In 2012, small cheesemaking facilities accounted for 46 percent of all cheesemaking establishments, compared with 41 percent in 2007. As for employment statistics, 44,432 people in the U.S. were employed in cheesemaking in 2012, 7 percent more than five years earlier.
Here in Wisconsin, these numbers come as no surprise. Cheese factories have heavily reinvested in their facilities in the past few years. Official estimates from the governor’s office put the number at $230 million in private investment in Wisconsin’s dairy industry since 2010.
And, Wisconsin continues to lead the nation in the production of specialty cheese. In May, the USDA National Agricultural Statistics Service reported that specialty cheese accounted for 22 percent of Wisconsin’s total cheese production in 2013, an increase of 29 million pounds over the year before.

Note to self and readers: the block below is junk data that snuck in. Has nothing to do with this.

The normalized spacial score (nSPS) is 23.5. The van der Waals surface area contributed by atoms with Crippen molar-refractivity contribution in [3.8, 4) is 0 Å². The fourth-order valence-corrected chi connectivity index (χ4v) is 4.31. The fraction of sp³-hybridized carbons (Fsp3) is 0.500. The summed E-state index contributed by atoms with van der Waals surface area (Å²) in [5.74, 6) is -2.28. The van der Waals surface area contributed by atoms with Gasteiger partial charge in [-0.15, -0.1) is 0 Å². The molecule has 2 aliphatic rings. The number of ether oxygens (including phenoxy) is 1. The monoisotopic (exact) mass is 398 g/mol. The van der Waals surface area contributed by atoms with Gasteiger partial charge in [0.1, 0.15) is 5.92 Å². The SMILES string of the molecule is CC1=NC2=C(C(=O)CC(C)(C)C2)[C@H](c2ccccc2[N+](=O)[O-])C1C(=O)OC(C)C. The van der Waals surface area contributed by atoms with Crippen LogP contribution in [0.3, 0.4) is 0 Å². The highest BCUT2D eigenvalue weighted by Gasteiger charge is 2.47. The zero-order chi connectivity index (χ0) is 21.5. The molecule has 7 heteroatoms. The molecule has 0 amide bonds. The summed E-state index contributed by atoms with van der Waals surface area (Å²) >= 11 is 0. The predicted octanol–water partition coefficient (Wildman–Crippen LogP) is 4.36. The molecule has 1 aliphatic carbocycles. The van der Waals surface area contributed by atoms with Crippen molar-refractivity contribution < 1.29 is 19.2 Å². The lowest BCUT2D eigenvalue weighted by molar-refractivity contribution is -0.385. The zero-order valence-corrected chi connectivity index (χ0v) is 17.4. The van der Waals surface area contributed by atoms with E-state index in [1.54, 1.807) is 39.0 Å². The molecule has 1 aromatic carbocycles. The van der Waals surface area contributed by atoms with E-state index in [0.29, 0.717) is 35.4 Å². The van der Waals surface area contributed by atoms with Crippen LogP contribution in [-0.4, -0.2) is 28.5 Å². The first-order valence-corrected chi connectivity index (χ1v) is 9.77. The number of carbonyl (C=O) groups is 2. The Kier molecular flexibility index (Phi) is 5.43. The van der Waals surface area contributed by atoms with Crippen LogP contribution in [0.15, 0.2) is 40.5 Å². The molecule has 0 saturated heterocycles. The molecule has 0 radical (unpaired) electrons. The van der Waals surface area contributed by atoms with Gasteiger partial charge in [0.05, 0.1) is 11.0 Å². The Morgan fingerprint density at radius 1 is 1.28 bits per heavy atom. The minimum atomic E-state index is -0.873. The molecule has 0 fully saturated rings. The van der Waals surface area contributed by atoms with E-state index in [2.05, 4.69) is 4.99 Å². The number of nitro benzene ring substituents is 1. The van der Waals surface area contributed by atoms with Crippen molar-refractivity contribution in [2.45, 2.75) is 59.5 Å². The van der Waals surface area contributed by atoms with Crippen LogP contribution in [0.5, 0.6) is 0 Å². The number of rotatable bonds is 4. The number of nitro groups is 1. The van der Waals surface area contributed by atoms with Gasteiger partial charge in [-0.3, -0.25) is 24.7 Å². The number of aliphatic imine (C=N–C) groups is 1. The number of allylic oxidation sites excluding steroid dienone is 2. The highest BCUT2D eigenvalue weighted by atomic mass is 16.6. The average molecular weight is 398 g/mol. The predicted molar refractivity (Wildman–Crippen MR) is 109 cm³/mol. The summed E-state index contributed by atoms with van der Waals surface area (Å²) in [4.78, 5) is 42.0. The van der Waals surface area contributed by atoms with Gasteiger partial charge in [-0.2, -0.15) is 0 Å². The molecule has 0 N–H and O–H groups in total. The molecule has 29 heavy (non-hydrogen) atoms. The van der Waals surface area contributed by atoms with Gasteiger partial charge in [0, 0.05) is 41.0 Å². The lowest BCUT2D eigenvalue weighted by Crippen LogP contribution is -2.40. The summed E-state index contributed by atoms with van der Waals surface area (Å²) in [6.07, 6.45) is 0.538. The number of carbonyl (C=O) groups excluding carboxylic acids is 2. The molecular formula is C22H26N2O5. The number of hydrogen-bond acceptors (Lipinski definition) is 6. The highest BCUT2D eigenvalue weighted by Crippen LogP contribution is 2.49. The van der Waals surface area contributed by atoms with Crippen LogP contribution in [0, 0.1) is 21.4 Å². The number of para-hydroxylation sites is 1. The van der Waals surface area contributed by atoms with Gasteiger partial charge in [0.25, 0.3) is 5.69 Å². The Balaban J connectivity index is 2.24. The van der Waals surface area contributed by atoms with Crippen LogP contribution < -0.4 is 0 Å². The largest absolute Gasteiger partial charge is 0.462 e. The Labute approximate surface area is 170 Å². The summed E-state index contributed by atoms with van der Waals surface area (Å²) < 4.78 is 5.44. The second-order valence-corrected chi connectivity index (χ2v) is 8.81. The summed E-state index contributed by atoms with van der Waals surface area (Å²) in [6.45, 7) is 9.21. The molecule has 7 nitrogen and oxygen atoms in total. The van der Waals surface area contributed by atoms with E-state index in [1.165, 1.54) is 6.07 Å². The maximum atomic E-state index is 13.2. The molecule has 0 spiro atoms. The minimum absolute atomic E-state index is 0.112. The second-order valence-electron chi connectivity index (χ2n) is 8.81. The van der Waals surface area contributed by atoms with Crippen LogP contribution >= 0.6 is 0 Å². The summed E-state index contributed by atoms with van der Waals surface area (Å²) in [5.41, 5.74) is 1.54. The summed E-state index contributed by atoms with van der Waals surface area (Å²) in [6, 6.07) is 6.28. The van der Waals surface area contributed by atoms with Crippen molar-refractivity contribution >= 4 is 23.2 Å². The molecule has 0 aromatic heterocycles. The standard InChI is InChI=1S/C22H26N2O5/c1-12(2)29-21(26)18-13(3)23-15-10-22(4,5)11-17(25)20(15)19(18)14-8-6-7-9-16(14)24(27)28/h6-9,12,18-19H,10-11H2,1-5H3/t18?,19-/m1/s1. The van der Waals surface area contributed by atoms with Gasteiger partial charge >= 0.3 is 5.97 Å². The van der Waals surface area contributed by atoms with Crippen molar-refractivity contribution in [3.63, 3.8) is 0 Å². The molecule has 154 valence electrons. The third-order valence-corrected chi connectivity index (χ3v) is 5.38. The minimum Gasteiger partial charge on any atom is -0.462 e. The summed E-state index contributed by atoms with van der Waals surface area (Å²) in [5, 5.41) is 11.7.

Just as with dairy farming, there is room – especially in Wisconsin – for cheese plants of all sizes – big, small and in-between. While the mammoth plants churn out the state’s cash crop of pizza mozzarella, smaller plants help put Wisconsin on the map for high quality artisan cheese. The past two U.S. Champion cheesemakers are both from Wisconsin, and are both small operations
This is an exciting time to be in the cheese business, as more folks are continually joining the specialty cheese ranks. Not even counted in the census numbers is the growing trend in Wisconsin to forgo building a factory and instead partner with established creameries to rent space and churn out award-winning artisan cheese.
What an exciting time to be a cheese eater in Wisconsin! With more than 600 types, styles and varieties of cheese to choose from, we cheese geeks have never had it so good. Here’s looking forward to the next five years of cheesemaking growth in America’s Dairyland.